In 1933, the Sociedad Ḥesed VeEmet of Resistencia, Chaco, requested help in dealing with two issues: Could Jewish men married to non-Jewish women be buried in the Jewish cemetery? And could the non-Jewish women married to Jewish men be buried there?1 Most likely the result of a real situation they faced, and given a clear lack of knowledge about ritual matters, the Ḥesed VeEmet deferred the decision and consulted those they considered capable of providing advice. They wrote four letters: one to the Moroccan...

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4 Working for the Homeland: Zionism and the Creation of an “Argentine” Sephardi Community after 1920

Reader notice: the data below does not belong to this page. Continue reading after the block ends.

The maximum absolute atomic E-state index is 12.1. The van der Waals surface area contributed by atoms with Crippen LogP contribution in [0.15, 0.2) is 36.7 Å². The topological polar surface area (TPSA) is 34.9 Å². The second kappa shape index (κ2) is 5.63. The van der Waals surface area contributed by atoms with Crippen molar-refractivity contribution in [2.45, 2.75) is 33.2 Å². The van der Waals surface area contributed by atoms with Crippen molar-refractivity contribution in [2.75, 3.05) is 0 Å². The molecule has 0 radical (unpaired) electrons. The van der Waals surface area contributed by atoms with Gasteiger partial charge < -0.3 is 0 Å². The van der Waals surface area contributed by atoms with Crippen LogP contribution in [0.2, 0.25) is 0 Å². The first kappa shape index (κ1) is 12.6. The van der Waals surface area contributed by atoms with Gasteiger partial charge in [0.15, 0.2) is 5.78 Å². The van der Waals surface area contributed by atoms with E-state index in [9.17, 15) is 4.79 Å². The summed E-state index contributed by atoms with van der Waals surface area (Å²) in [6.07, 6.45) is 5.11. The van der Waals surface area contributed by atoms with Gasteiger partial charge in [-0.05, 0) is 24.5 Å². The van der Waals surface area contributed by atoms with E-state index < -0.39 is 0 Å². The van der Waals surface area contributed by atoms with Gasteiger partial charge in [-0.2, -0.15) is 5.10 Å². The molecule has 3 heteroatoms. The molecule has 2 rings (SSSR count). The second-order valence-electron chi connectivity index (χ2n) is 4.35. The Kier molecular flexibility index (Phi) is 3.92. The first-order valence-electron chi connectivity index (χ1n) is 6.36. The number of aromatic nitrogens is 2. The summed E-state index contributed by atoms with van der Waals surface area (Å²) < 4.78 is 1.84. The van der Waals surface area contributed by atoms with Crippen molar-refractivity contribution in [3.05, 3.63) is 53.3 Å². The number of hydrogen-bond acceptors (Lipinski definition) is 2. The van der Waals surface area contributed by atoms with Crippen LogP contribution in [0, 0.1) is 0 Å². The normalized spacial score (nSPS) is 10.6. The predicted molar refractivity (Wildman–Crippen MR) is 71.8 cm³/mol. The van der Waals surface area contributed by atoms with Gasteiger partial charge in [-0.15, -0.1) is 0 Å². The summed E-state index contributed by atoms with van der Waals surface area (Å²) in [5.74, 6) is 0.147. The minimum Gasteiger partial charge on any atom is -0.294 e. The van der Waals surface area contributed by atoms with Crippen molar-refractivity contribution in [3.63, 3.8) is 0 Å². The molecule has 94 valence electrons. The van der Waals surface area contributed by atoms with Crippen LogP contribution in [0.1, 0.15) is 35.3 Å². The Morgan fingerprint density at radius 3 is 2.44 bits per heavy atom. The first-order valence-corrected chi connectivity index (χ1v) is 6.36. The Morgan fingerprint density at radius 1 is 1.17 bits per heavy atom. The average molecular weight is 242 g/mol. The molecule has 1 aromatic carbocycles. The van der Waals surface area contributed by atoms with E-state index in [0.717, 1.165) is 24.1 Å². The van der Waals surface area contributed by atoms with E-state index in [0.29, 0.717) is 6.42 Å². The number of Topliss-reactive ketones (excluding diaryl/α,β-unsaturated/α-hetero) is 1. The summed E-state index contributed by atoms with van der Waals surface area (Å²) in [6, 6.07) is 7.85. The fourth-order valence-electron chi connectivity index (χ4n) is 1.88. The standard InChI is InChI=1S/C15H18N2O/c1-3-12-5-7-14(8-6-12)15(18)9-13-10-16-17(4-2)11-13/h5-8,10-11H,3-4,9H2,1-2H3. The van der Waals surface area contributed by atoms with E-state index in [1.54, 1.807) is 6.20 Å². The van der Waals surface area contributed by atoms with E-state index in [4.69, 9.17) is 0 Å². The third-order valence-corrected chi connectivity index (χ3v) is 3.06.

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pp. 113-139

An article in the 1945 progr am of the Gr an Baile de la Colectividad ( Grand Community Ball) read: “For most of the Ashkenazim, the Sephardi community [Colectividad Sefaradí ] is an abstract nation with no content.” The anonymous piece continued:

For Sephardim, it [the community] is an assortment of people from various different origins with nothing in common. In fact, when a Sephardi Jew speaks of the community [ colectividad ], he thinks about the community he is from, and forgets that in this city there are many...

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5 Becoming Argentine, Becoming Jewish, Becoming and Remaining Sephardi: Jewish Women and Identity in Twentieth-Century Argentina

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pp. 140-172

On September 26, 1937, a té danzante was held at the Alvear Palace Hotel. It was organized by the Sociedad de Damas de Beneficencia–La Unión ( Women’s Beneficence Society, La Unión), created in 1922 by a group of Sephardi women from the Ottoman community. La Luz noted: